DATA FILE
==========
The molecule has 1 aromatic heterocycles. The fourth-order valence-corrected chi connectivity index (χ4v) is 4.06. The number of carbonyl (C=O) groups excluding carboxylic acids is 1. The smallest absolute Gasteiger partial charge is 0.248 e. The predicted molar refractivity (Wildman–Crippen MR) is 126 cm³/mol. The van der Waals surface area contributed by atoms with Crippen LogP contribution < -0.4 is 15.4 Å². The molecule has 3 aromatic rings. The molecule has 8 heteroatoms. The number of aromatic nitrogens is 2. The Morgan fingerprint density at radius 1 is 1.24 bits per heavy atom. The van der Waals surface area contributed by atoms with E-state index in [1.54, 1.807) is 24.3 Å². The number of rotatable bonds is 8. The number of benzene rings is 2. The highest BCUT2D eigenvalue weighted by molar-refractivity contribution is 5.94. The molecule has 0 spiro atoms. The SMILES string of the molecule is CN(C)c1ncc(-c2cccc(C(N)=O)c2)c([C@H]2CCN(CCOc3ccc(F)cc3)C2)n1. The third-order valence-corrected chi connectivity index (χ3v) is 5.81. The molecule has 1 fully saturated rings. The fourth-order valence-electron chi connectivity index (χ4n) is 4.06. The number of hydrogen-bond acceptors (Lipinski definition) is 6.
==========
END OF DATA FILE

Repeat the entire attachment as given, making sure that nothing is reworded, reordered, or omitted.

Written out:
The molecule has 1 aromatic heterocycles. The fourth-order valence-corrected chi connectivity index (χ4v) is 4.06. The number of carbonyl (C=O) groups excluding carboxylic acids is 1. The smallest absolute Gasteiger partial charge is 0.248 e. The predicted molar refractivity (Wildman–Crippen MR) is 126 cm³/mol. The van der Waals surface area contributed by atoms with Crippen LogP contribution < -0.4 is 15.4 Å². The molecule has 3 aromatic rings. The molecule has 8 heteroatoms. The number of aromatic nitrogens is 2. The Morgan fingerprint density at radius 1 is 1.24 bits per heavy atom. The van der Waals surface area contributed by atoms with E-state index in [1.54, 1.807) is 24.3 Å². The number of rotatable bonds is 8. The number of benzene rings is 2. The highest BCUT2D eigenvalue weighted by molar-refractivity contribution is 5.94. The molecule has 0 spiro atoms. The SMILES string of the molecule is CN(C)c1ncc(-c2cccc(C(N)=O)c2)c([C@H]2CCN(CCOc3ccc(F)cc3)C2)n1. The third-order valence-corrected chi connectivity index (χ3v) is 5.81. The molecule has 1 fully saturated rings. The fourth-order valence-electron chi connectivity index (χ4n) is 4.06. The number of hydrogen-bond acceptors (Lipinski definition) is 6.